I had a chance to rack up some phantom points over the holiday break, digging into the Holiday Cube on MTGO. As usual, it’s a mixture of fun and “why the heck is that in there?” moments. In running through a few drafts, one element I strongly agree with was the addition of several cards from the Commander product into the Cube. I intend to roll them into my powered Cube as well, and I’d like to discuss them a bit today.
[ccProd]Unexpectedly Absent[/ccProd] is the reason I wanted to write this article. I’d been trying (and mostly failing) at drafting my favorite archetype, blue/black artifacts. It heavily drafted in most of my early pods, so going into a new one, I opened this and decided to give it a shot. I was shocked at how good it was and how late I could get them in subsequent drafts.
Let’s break this card down for a second. Assuming you spend X=0, you have a 2-mana [ccProd]Griptide[/ccProd] that hits any non-land permanent. That is astoundingly mana efficient, and in a color that typically doesn’t get that kind of flexibility at instant speed. You can also pay more for it if you need to stall off for more than a single turn, but typically, removing a troubling permanent from the board is enough to swing the tempo in your favor.
That said, let’s look at it within the context of the Holiday Cube. What is the primary goal of about ½ of the decks in the format?—Ramp out some degenerate monster quickly. Whether via [ccProd]Channel[/ccProd], [ccProd]Eureka[/ccProd], [ccProd]Mana Vault[/ccProd], [ccProd]Natural Order[/ccProd], [ccProd]Show and Tell[/ccProd], [ccProd]Reanimate[/ccProd], [ccProd]Black Lotus[/ccProd], [ccProd]Dark Ritual[/ccProd], etc., a fair number of the decks are trying to do something unfair on turn 2 or 3, but a lot of the sources are temporary. With [ccProd]Unexpectedly Absent[/ccProd], you can undo all of their work, often on the same turn. It can play a more fair role, resetting planeswalkers, bouncing equipment, clearing a key blocker or burying a [ccProd]Moat[/ccProd] to allow for a lethal attack. It’s one of the few cards that can deal with a turn 2 [ccProd]Kozilek[/ccProd] or [ccProd]Ulamog[/ccProd]—that is a lot of value for 2 mana. By the way, if anyone [ccProd]Bribery[/ccProd]s you, the look on their face when you play this is priceless (or likely would be if you could see faces on MTGO).
I ended up drafting it aggressively in subsequent events and have been happy picking it up above pretty much anything but the fast artifact mana and [ccProd]Ancestral Recall[/ccProd]. You should really try it out if you haven’t had the chance yet, it plays out much better than it looks on paper. It does commit you fairly heavily to white, but that’s not all bad. White is decent in the Cube, not broken in the way green or blue can be, but it’s pretty good at breaking up an opponent’s game plan. I particularly like pairing it with blue or black.
Speaking of black, this is another card that has been really overperforming for me. While not as flexible as Unexpectedly Absent, this card can be easily splashed and does deal with just about any number of creatures for 3 mana. While it’s not a great answer, this will address a ramped-out [ccProd]Emrakul[/ccProd]. I have to respect that ability, even if I don’t ever want to have to do it—it certainly beats losing on the spot. It’s also a great splash card for green, as you get the option to one-side the board with your bigger critters. This is another one that is definitely going into my Cube, it’s very solid. It’s already seeing play in Legacy and I wouldn’t be surprised to see it become more broadly adopted over time, the card is scary powerful against non-red decks.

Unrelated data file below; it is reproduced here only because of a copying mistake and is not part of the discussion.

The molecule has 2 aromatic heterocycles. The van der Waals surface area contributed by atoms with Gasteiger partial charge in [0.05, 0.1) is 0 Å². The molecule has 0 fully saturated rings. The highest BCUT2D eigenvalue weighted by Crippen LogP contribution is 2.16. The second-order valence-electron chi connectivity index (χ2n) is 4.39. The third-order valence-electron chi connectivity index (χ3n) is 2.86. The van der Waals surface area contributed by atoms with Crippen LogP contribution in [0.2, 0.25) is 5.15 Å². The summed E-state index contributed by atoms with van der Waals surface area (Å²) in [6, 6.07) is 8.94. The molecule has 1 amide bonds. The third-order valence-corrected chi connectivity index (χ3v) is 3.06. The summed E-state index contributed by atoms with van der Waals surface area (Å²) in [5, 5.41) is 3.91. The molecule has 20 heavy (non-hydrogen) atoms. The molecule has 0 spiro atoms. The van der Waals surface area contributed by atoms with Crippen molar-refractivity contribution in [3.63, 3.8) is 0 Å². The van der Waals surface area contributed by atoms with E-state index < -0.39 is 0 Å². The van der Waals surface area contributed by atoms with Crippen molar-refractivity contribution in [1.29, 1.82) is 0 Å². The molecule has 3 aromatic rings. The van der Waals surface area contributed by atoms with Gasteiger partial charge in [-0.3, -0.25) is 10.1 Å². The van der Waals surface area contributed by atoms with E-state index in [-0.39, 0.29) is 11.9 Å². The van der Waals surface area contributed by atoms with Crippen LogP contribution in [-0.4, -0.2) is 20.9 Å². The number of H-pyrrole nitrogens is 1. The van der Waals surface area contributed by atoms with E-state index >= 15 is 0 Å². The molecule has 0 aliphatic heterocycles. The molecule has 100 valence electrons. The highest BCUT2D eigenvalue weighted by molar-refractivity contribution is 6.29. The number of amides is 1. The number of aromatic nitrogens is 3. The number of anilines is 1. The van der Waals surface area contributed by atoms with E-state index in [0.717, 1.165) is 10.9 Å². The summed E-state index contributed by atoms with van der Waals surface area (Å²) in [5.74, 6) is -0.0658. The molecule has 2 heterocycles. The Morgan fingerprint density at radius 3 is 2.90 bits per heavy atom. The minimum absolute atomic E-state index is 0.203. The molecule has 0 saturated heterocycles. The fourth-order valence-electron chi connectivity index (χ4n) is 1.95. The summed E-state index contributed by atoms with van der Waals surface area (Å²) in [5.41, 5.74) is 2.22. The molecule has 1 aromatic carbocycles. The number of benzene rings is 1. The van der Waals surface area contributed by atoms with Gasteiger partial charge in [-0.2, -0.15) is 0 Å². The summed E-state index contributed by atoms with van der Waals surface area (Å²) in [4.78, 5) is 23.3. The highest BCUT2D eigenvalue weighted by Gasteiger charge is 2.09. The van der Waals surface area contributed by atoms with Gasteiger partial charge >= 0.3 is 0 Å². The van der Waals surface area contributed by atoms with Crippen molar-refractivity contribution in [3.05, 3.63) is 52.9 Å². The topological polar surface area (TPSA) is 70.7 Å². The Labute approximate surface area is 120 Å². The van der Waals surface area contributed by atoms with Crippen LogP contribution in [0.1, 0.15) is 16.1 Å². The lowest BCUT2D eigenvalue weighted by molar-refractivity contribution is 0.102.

Yes, he’s just as stupid in Cube as he is in Legacy. Equipment good, attacking good, blocking good, etc. Oh and in a pinch, he pitches to [ccProd]Force of Will[/ccProd]. All that said, he really is a solid pick up, giving the more “fair” decks in the format a solid clock that doesn’t need much protecting. This format is all about truly dumb things happening, and on that scale, Nemesis is somewhat tame, but still quite good. He’s not going to just get tossed into every blue deck (a la [ccProd]Ancestral Recall[/ccProd]) as the combo decks are trying to storm out or toss down massive artifacts, reanimator generally wants bigger bodies (though they can use him a pinch), but within a blue/white tempo shell (or blue/red) he’s a house. He’s certainly not very interactive, but then neither is storm. I didn’t get the feeling that he is out of place within all of the other powerful cards, just another strong option for the blue menace. That said, if you are looking for some options to fight him, you have the various wrath effects, counter magic, sacrifice effects (black has quite a few), [ccProd]All is Dust[/ccProd], [ccProd]Nevinyrral’s Disk[/ccProd] or my personal favorite, [ccProd]Bribery[/ccProd]. Unfortunately, red and green are both pretty soft to him, hopefully that is something Wizards comes up with a patch for in subsequent sets—the card is fairly obnoxious.
One other thought on the Holiday Cube, something to discuss in the comments perhaps—does anyone actually use the various [ccProd]Masticore[/ccProd]s in Cube? They seem like permanent fixtures, but they are almost always near the end of the packs and I never see them in play on either side of the table. Is it time for them to be retired in favor of fresher blood? I stripped them out of my Cube ages ago and I’ve never really missed them. I’d be curious on your feedback.
As always, thanks for reading.